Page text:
Wednesday, July 27, 2011

Ongoing education

One of the things our Founder stressed all his life was the need for "study." He didn't just mean book learning: he meant taking every opportunity to broaden one's horizons and acquire new knowledge and awareness that could then be put to the service of evangelization. Today I was leafing through the newsletter of the Lumen Christi Institute for Catholic Thought here in Chicago--I haven't attended a single one of the seminars they offer (they usually fall on the same evenings as choir practice), but I do get a lot of insight out of the summaries they offer in the newsletter, which is a real service in itself.

The summer issue highlighted a set of  conferences on the thought of  20th century philosopher Gertrude Elizabeth Anscombe (Oxford). I'd heard the name, but really didn't know a thing about her contributions to the world of the mind. Well, one of her students (now a Professor Emeritus himself) was in Chicago to talk about Anscombe, and the write-up alone intrigued me.

Among other things, Anscombe didn't write in a vacuum. She applied her philosopher's mind to the questions and issues of the day. As an undergrad student, she protested Oxford's decision to grant President Harry Truman an honorary degree, arguing that the atomic bombs violated the moral teaching that we never do evil that good may come from it. Years later, as a professor,  "she argued [in a series of articles] that acceptance of contraception would have two unintended and socially devastating consequences: (1) it would lead to the gradual acceptance of abortion, and (2) it would leave us with a distorted picture of the true nature of marriage, which is essentially as social institution oriented to the procreation of children and the establishment of the family."  All you have to do is pick up a newspaper to see how on target that prediction was.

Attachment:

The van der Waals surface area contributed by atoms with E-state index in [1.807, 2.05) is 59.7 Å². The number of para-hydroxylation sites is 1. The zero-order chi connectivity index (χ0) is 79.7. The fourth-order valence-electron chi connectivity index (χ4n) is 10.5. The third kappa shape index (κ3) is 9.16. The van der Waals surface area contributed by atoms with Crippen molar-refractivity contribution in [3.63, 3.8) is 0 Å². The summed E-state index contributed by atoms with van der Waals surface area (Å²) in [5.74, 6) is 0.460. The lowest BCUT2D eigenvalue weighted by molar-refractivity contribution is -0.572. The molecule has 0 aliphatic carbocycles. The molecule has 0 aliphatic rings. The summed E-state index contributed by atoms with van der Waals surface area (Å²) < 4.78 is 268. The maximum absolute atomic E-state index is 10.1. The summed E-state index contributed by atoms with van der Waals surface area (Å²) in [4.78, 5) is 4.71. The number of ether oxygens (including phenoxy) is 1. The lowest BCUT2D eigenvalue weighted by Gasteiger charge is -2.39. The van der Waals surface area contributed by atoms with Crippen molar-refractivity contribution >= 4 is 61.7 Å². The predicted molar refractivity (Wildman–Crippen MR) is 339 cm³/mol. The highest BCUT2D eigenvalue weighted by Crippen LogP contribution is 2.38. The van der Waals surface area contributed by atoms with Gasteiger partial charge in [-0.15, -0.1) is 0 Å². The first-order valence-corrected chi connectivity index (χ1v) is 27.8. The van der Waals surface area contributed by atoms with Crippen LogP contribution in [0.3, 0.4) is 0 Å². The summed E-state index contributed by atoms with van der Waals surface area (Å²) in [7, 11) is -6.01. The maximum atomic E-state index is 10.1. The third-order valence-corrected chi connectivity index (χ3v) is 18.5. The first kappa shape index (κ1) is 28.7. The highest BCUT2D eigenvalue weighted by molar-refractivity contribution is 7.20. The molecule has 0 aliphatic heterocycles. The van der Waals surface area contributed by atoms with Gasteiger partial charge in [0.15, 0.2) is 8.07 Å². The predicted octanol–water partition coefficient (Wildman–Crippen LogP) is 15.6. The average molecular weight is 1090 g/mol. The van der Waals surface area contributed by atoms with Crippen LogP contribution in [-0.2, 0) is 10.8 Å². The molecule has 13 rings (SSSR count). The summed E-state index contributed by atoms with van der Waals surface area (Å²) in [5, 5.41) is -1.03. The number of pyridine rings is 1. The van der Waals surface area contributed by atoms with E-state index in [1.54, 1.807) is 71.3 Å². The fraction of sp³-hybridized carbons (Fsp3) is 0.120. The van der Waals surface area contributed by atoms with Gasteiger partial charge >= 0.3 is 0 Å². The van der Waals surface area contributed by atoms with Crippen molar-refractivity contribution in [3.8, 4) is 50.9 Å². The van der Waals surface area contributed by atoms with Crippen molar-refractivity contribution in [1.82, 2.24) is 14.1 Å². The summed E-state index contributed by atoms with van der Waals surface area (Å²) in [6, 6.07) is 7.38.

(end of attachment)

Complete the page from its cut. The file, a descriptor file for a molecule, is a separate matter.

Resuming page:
Anscombe didn't let philosophers off the hook, either. It was she who kick-started "the movement known as virtue ethics"--"that philosophers ought to return their attention to the concept of the the necessary means to achieving a good human life." In other words, philosophers were not to be people with their heads in the clouds, but fully engaged human beings, leaders in a society of good.

You can find audio files of Professor Muller's lectures on the Lumen Christi site.

1 comment:

Christine Falk Dalessio said...

Wow, thanks! Now I have to look up Anscombe for myself and learn more... I love to "study" myself, but I just never seem to have enough time!